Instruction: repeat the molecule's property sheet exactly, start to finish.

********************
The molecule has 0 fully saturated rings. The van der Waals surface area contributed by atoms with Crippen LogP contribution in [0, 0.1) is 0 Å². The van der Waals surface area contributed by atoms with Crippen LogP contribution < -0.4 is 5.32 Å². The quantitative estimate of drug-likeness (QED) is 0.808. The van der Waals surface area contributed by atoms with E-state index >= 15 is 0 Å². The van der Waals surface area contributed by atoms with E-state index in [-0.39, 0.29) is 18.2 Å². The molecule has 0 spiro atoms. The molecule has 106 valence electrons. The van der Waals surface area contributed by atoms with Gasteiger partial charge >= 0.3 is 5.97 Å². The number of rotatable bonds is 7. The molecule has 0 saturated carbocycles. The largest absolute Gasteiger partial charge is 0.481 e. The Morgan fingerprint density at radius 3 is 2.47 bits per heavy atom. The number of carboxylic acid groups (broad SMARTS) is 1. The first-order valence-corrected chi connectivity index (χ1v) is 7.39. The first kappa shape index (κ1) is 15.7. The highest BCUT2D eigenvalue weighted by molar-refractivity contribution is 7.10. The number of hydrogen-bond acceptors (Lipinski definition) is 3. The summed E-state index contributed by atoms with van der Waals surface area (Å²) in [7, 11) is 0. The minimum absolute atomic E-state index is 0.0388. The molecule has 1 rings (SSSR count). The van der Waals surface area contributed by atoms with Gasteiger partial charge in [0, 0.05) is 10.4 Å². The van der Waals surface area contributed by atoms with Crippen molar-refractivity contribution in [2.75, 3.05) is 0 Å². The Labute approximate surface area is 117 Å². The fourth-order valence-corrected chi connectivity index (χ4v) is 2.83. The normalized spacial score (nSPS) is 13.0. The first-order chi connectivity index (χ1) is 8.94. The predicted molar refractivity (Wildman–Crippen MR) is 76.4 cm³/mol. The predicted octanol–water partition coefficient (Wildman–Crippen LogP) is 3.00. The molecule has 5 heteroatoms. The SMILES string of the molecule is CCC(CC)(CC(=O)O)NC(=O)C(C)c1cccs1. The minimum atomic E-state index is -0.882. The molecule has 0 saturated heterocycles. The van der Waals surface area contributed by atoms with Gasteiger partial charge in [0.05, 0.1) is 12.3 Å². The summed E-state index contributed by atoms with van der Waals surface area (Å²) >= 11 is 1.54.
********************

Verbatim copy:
The molecule has 0 fully saturated rings. The van der Waals surface area contributed by atoms with Crippen LogP contribution in [0, 0.1) is 0 Å². The van der Waals surface area contributed by atoms with Crippen LogP contribution < -0.4 is 5.32 Å². The quantitative estimate of drug-likeness (QED) is 0.808. The van der Waals surface area contributed by atoms with E-state index >= 15 is 0 Å². The van der Waals surface area contributed by atoms with E-state index in [-0.39, 0.29) is 18.2 Å². The molecule has 0 spiro atoms. The molecule has 106 valence electrons. The van der Waals surface area contributed by atoms with Gasteiger partial charge >= 0.3 is 5.97 Å². The number of rotatable bonds is 7. The molecule has 0 saturated carbocycles. The largest absolute Gasteiger partial charge is 0.481 e. The Morgan fingerprint density at radius 3 is 2.47 bits per heavy atom. The number of carboxylic acid groups (broad SMARTS) is 1. The first-order valence-corrected chi connectivity index (χ1v) is 7.39. The first kappa shape index (κ1) is 15.7. The highest BCUT2D eigenvalue weighted by molar-refractivity contribution is 7.10. The number of hydrogen-bond acceptors (Lipinski definition) is 3. The summed E-state index contributed by atoms with van der Waals surface area (Å²) in [7, 11) is 0. The minimum absolute atomic E-state index is 0.0388. The molecule has 1 rings (SSSR count). The van der Waals surface area contributed by atoms with Gasteiger partial charge in [0, 0.05) is 10.4 Å². The van der Waals surface area contributed by atoms with Crippen molar-refractivity contribution in [2.75, 3.05) is 0 Å². The Labute approximate surface area is 117 Å². The fourth-order valence-corrected chi connectivity index (χ4v) is 2.83. The normalized spacial score (nSPS) is 13.0. The first-order chi connectivity index (χ1) is 8.94. The predicted molar refractivity (Wildman–Crippen MR) is 76.4 cm³/mol. The predicted octanol–water partition coefficient (Wildman–Crippen LogP) is 3.00. The molecule has 5 heteroatoms. The SMILES string of the molecule is CCC(CC)(CC(=O)O)NC(=O)C(C)c1cccs1. The minimum atomic E-state index is -0.882. The molecule has 0 saturated heterocycles. The van der Waals surface area contributed by atoms with Gasteiger partial charge in [0.05, 0.1) is 12.3 Å². The summed E-state index contributed by atoms with van der Waals surface area (Å²) >= 11 is 1.54.